Borat!: Cultural Learnings of America for Make Benefit Glorious Nation of Kazakhstan
THE QUICK HIT: Hapless Kazak TV reporter Borat Sagdiyev is sent to the U.S. to discover why America is so great, with the resulting documentary intended to improve life in Kazakhstan. An encounter with Baywatch’s Pamela Anderson on a hotel TV derails Borat’s plans to remain in New York City, sending him and filmer/producer Azamat Bagatov on a road trip through the U.S. heartland in an ice cream truck in search of her. Borat’s a seeming innocent “stranger in a strange land” who often charms and then alarms those not in on the joke.
THE BIG PICTURE: Sacha Baron Cohen has studied at the Spinal Tap school: if you’re going to make a mockumentary, go all the way. Borat! opens in the rural impoverished village of Borat Sagdiyev (Cohen), Kazakh film titles quickly stamped over with low-budget-looking English ones. It’s only after gazing at this rather National Geographic scene that we notice robust peasant women pulling plows, as well as a woman pulling some men in a cart as though she were a beast of burden. No it’s not subtle, but the delivery is dead-eye!
While the visibly proud Borat treats us to a bragging list including a sister who is the number-four prostitute in the region (she proudly holds up a trophy), it isn’t until he and his somber, rotund sidekick Azamat (Ken Davitian) hit the United States that the real howls erupt. Borat attempts to kiss men in NYC hello, the live chicken in his suitcase gets loose on the subway, and he is an utterly dreadful guest on a U.S. news show, attempting to chat up the weatherman while he is on camera. This mildly humorous pestering is good for some chuckles. But then Borat signs up for a lesson in decorum, and you can see the genius at work. Cohen begins with an innocent enough line, and when accepted by his unsuspecting audience, he goes a little farther. Such as asking the etiquette instructor if he should show photos of his family to people he meets. “Yes!” she answers brightly. Then he produces a photo of a nude teenage boy, his face leering beside the torso. “Well maybe not this photo,” the woman says, still trying to be understanding and nonjudgmental of the foreigner.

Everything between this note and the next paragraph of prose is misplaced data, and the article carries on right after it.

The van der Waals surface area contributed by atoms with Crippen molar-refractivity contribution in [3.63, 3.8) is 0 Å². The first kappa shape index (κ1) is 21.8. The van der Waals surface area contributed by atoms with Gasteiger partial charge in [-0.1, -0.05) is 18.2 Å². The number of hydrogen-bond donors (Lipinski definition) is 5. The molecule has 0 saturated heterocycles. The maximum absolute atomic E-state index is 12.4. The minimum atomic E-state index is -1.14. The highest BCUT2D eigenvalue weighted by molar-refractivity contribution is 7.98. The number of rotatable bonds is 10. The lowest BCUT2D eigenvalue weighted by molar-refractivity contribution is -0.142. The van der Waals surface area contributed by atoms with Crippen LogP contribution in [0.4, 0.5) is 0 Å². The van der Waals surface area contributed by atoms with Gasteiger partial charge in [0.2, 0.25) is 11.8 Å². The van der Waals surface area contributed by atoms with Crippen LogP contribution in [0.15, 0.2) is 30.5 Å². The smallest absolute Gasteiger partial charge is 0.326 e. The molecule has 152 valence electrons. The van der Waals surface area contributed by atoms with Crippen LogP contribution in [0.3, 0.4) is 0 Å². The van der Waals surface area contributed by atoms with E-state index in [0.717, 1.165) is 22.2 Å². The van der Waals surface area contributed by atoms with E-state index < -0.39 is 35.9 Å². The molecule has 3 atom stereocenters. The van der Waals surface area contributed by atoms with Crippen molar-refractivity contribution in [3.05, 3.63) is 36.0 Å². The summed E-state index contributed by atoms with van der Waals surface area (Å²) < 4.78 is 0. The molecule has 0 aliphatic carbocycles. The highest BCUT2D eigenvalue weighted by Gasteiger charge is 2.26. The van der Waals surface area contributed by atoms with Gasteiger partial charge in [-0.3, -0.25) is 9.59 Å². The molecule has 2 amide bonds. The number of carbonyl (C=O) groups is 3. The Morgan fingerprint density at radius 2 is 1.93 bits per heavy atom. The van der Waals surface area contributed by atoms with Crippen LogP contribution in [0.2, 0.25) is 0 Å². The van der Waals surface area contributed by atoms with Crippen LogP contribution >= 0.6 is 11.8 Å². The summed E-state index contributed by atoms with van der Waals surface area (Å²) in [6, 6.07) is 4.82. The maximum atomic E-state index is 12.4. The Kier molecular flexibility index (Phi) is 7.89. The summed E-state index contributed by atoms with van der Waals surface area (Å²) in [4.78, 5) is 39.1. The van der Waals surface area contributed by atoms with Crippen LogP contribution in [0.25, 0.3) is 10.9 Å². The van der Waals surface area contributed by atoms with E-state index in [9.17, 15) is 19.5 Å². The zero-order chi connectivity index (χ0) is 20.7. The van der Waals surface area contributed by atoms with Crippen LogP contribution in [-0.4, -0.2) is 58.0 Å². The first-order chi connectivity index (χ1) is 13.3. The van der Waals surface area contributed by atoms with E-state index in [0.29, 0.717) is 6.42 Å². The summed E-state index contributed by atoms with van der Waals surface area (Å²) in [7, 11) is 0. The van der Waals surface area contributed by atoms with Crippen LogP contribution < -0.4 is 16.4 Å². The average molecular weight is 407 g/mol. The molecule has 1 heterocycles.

And this fairly plot-lite film does have a couple types of humor: nice people who are pushed so hard by Borat that they have to be rude—and racist, sexist, backwater hacks caught on tape agreeing with the dreadful things Borat espouses. Such as his intense fear and hatred of Jews, when Cohen is actually Jewish!
Because we are in on the joke, viewers can laugh loudly and without guilt at Borat. Besides, where else will you see such graphic nude male wrestling onscreen? Cohen is really a wonderful physical comedian in addition to his sharp wit and ability to create outrageous humor extemporaneously.
TECHNICAL MUMBO-JUMBO: This film created a buzz long before its release, with sneak previews at the 2006 San Diego ComiCon and Toronto Film Festival—the fest where Michael Moore attempted to fix the broken projector to no avail. Although released on fewer than 1,000 screens opening weekend, Borat! raked in a stunning $26.4 million.
DIRECTOR: Larry Charles
CAST: Sacha Baron Cohen, Ken Davitian, Luenell, Pamela Anderson
Review by Sha Harrison